Meet Olaf Weber
Olaf Weber is Associate Professor at Waterloo’s SEED and EDC Chair of Environmental Finance. Previously, he was a managing partner at GOE, a Swiss consulting firm, developing systems to assess credit risks, and the environmental, social and governance performance of firms. He has also served as a senior researcher at the Swiss Federal Institute of Technology in Zurich and head of the Sustainable Finance Group.
Is “doing good” good for investment and business results? Putting rigor to this question is Olaf Weber, EDC Chair in Environmental Finance at the University of Waterloo’s School for Environment, Enterprise and Development (SEED). This unique interdisciplinary program is one-of-its-kind in Canada and well beyond.
Here Weber looks at the case for responsible financing, and what it means for business and the economy.
What is your key role or mission as Canada’s first-ever Chair in Environmental Finance?
My main tasks are research and teaching, particularly on integrating sustainability or corporate social responsibility (CSR) aspects in financial-sector decision making—relating to credit risk management, project financing and other major investments.
Another question is how to create new financial services that meet sustainability criteria. In my role as Chair, I aim to create new knowledge in this field that could be adopted by the financial industry in Canada or other countries.
How would you define sustainable financing?
It is about taking sustainability issues—for instance, social, human rights, governance and environmental factors—into account in decision-making on all types of loans and investments.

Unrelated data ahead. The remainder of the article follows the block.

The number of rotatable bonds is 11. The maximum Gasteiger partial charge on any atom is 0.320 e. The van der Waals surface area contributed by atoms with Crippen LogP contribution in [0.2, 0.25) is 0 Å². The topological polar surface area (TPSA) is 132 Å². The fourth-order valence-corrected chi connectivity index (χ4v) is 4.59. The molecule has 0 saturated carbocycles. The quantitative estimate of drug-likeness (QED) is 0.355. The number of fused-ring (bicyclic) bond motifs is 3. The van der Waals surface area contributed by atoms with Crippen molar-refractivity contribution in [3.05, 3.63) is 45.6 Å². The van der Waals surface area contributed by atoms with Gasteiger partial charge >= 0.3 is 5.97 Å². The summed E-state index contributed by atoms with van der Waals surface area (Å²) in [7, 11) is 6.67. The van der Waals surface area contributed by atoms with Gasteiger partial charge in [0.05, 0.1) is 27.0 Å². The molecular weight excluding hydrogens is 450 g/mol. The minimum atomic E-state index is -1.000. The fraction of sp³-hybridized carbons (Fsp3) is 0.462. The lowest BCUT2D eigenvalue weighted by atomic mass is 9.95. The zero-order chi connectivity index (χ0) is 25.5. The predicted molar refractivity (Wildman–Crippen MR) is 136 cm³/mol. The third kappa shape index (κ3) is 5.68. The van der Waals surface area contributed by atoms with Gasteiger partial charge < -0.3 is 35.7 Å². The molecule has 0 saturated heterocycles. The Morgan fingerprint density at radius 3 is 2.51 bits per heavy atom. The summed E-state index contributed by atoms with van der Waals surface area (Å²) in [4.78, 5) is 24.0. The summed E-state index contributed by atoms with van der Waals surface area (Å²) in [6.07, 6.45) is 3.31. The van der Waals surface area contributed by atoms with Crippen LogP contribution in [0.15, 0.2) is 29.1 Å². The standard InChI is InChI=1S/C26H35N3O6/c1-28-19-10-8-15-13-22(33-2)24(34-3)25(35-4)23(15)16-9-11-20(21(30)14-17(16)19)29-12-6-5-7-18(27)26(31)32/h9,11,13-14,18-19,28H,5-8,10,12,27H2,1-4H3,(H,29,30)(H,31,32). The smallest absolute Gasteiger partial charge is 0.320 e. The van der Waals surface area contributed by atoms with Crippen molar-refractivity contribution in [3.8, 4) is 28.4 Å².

At best, financial institutions fully integrate these indicators into their analysis. Evidence shows that this approach can help manage the risks of both the banks and their clients.
It also can encourage businesses to take on new sustainable development opportunities, for example, by increasing support for businesses that develop renewable energy initiatives.
Why is there so much more attention to sustainability nowadays?
If you look at mining and human rights risks going back 20 years, there were a lot more dictatorships around the world then. Now we see many more democracies or emerging ones.
So if people don’t agree with certain policies or activities today they can cause greater problems for governments and projects.
And with today’s social media, there is also much more transparency than there used to be. It can expose issues in a once remote rain forest. So the risks didn’t change, but the environment did… and keeps evolving.
Furthermore, environmental risks, such as climate change, have increased and become material for business and society. Consequently, they too are increasingly integrated in business decisions.
From your research so far, describe the connection between a company’s level of CSR integration and its financial performance.
One study showed the impact of CSR integration on cash flow. We looked at whether the integration of recognized sustainability measures can create greater cash flow, help reduce a company’s costs and create better markets.